take me to the village store
they may have found a cure by now
and other things
and if they don’t have what I need
I’ll wander down some lonely street
and when I feel quite out of reach
sit upon the shore
and look for starfish
somewhere on the ocean bed
a sea star makes its own repair
pale hart in the copse at dusk
that bristle on a chinless heaven
I have none
these things are random
I turn up my collar on the night
she is already gone
In wine and verse I bargain with the night,
though wine is once again the favoured option.
The thoughts of men in print now rarely charm,
and tend to bring less sleep than irritation.
As for love, she may as well have been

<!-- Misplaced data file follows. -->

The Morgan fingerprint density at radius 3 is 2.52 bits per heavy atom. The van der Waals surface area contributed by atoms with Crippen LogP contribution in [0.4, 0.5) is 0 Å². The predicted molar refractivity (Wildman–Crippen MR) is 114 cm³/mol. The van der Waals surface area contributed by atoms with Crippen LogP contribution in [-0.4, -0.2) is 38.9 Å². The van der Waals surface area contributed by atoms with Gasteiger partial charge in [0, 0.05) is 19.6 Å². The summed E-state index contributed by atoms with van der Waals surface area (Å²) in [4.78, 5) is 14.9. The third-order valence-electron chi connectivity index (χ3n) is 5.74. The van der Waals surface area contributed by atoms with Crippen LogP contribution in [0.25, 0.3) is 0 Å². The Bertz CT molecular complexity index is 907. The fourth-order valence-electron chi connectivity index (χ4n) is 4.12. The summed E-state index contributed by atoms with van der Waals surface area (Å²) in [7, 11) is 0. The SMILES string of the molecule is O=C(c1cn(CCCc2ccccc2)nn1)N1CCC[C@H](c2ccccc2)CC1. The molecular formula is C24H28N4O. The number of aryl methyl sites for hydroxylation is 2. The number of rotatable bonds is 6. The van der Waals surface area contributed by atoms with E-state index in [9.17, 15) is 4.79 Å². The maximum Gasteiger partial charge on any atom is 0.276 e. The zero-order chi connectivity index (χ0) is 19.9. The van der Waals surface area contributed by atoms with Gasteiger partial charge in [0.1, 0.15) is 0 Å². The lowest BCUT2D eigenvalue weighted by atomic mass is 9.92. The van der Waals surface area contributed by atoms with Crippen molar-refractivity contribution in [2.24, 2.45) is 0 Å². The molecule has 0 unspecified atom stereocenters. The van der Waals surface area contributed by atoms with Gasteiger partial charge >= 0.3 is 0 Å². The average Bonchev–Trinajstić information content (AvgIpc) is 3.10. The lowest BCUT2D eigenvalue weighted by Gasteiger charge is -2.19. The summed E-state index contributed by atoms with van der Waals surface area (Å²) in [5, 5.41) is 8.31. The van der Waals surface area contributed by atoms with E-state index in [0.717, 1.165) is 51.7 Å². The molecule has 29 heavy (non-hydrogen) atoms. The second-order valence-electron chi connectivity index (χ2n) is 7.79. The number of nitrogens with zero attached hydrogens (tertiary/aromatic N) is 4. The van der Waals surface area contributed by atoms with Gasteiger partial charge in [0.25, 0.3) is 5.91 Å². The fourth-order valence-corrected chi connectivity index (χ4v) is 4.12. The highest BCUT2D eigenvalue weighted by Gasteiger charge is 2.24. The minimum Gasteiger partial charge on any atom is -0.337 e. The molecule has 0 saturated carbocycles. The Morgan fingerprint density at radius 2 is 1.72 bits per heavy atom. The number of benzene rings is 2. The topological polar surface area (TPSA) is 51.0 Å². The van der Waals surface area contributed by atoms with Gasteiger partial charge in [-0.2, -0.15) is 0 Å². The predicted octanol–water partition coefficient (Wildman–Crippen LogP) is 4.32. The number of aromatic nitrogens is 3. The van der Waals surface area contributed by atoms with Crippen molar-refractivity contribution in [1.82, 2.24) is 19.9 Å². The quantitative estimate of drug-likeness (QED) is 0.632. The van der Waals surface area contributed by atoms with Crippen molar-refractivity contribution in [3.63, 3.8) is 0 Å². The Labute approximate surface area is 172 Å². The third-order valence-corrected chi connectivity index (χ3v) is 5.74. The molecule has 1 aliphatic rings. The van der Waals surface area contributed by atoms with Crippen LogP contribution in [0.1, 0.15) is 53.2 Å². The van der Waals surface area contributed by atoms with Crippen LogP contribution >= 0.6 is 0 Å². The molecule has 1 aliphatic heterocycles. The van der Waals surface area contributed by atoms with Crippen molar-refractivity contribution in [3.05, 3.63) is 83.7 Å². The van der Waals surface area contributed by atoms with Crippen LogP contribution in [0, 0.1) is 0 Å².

a dream that I once dreamed in former days.
The pleasures of the flesh and of the heart
by lumps and bumps and groans have been outweighed,
Tonight as stars grow dimmer one by one,
no bright new suns have blazed into my view,
and as for those I marvelled at in youth,
old passions these, I do not now pursue.
From two consuming spheres I seldom stray,
dull circles that I trace to end each day,
sad orbits that bring neither peace nor light,
in wine and verse I bargain with the night.
[Note: The opening and closing lines clearly echo Robert Frost’s “Acquainted with the Night”. This is the second time this has happened. I’ll let it stand as homage to a poem that got itself into my bones. EB]